Shef connects home cooks with customers interested in buying meals for home delivery

Expected pay: You set it

Husl$core: $$$$

Commissions & fees: 15%

Where:Los Angeles, San Francisco, Seattle, New York, Chicago and select other U.S. cities

Requirements: Any licenses (such as food handling and business) required in your jurisdiction. Pass food safety certification

What is Shef?

Shef is a commercial home-cooking site that enlists both professional and amateur chefs to make meals for local clients.

How it works

Cooks sign up with the site and submit a sample of their favorite dishes. They also must certify that they meet all the requirements to be a home cook in their area, including passing a food safety certification course.

Once you’re approved on the site, you determine what days you’ll cook and present your menus for sale.

Shef meals are designed to be delivered cold and heated up by the final consumer. So cooking is done in advance; cooled; and then packed in meal-sized containers for delivery.

Shef review

Shef is one of a handful of sites that allow home cooks to make meals for sale and have them marketed — and delivered — through the site.

And the site is set up to make the prospect attractive. Chefs decide what to cook; how much to charge for it; and what days their meals are available. They do not need to deliver the meals. The site uses meal delivery services to take care of that.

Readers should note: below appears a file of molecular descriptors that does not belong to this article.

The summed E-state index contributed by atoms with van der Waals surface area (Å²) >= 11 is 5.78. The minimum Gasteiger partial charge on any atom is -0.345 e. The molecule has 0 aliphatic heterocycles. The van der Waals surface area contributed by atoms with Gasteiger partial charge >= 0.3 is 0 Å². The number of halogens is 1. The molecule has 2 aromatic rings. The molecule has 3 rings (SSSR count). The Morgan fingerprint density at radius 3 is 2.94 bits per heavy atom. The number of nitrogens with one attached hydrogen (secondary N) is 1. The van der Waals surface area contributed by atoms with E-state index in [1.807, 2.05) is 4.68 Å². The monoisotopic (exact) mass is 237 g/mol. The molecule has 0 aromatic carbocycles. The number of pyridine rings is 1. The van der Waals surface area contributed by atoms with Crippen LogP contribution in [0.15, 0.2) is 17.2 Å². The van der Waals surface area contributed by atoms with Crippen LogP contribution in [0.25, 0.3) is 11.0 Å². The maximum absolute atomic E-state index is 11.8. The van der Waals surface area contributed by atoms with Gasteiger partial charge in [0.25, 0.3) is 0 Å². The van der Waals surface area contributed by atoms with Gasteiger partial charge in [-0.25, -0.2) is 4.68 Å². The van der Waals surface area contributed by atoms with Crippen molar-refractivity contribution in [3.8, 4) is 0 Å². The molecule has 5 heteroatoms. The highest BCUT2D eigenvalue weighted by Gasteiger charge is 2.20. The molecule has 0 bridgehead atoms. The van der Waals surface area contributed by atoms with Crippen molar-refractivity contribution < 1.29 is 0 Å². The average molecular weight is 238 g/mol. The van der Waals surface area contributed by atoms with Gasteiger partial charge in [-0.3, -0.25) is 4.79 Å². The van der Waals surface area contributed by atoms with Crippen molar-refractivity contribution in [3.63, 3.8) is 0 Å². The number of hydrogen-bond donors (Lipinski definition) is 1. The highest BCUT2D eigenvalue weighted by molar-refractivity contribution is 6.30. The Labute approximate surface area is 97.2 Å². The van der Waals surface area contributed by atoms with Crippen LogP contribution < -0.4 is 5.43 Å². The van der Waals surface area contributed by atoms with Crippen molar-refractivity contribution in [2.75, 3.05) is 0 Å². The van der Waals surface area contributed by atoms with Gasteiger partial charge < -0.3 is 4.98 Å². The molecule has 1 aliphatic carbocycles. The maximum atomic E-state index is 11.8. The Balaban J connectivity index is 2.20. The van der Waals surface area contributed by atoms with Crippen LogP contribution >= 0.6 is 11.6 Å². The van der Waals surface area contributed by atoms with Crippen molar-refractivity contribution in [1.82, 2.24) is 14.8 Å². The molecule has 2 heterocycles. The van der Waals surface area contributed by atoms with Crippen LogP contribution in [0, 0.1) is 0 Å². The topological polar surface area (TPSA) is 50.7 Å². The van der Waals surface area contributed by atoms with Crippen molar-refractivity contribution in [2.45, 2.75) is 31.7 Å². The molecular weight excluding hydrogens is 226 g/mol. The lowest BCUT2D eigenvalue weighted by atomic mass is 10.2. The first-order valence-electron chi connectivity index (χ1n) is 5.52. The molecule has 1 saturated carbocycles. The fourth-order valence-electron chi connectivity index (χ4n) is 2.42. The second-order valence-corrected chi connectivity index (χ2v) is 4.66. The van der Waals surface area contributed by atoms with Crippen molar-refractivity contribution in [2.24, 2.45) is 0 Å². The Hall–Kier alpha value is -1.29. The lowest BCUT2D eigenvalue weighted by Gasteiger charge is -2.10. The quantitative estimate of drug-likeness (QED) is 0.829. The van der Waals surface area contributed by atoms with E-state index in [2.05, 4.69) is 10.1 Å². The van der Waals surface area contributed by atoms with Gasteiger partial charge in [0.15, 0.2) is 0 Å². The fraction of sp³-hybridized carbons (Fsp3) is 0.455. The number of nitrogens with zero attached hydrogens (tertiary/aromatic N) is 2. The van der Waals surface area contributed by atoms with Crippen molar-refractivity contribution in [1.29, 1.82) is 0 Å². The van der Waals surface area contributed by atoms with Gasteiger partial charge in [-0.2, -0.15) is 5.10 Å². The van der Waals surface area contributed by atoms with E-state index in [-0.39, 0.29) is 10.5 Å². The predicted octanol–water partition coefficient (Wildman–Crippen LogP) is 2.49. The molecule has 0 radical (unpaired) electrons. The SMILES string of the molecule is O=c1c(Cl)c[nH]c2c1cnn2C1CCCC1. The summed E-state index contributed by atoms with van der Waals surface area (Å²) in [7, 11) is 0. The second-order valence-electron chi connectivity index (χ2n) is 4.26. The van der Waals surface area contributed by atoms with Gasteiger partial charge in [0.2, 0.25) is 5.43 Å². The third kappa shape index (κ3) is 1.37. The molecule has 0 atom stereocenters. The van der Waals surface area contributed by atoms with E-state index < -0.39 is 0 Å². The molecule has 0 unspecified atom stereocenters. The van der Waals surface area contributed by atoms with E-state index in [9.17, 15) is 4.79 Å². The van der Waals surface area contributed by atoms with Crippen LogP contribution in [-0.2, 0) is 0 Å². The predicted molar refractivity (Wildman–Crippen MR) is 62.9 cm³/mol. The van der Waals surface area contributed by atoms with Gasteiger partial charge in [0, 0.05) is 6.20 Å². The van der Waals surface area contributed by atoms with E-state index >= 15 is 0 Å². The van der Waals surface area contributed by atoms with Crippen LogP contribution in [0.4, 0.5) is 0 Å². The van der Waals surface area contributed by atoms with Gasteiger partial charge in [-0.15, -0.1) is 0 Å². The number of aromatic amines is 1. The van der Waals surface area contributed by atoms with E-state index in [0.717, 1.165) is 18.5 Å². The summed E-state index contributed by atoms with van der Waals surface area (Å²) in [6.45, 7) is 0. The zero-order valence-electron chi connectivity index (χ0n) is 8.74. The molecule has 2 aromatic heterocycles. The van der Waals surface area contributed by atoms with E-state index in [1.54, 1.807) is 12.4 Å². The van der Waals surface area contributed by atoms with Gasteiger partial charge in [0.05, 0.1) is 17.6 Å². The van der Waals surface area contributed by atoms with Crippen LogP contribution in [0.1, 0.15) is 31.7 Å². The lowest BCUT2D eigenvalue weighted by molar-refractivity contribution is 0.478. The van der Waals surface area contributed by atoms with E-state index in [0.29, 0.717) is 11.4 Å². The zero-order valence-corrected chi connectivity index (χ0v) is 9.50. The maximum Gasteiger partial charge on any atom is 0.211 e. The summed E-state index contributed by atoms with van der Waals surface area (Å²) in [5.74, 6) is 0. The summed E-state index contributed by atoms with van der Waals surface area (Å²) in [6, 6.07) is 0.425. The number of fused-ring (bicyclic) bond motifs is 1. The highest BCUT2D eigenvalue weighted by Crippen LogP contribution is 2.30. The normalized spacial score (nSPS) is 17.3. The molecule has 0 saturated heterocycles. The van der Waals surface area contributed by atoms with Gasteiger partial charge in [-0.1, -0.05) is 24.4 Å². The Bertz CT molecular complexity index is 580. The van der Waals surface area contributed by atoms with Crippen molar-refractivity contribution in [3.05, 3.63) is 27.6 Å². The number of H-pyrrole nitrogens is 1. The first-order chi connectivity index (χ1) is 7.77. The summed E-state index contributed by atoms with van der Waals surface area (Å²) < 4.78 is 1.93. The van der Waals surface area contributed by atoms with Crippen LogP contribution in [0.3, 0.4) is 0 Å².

Additionally, customers must order at least one day in advance so that chefs know how many people they need to cook for with enough time to purchase the appropriate ingredients. Cooks also are instructed to make the meals with enough advance preparation time so that they cool them before they’re packed up for delivery.

Meanwhile, the site will market your meals to customers and collect from buyers, remitting the proceeds to you minus a modest site fee. For anyone considering whether to start their own restaurant or food service business, Shef can provide a low-cost training ground to determine demand and price points.

Notably, too, the site allows you to offer discounts on your meals to help build your business. Discounts initiated by you will come out of your pay. But, Shef also sometimes offers discounts to draw new customers. Those discounts come out of Shef’s pocket, not yours.

Pay, fees and commissions

There is no cost to upload meals for sale on the Shef site. However, the site takes a 15% fee from the cook’s revenue when meals sell. That pays for Shef’s marketing, payment processing and customer support.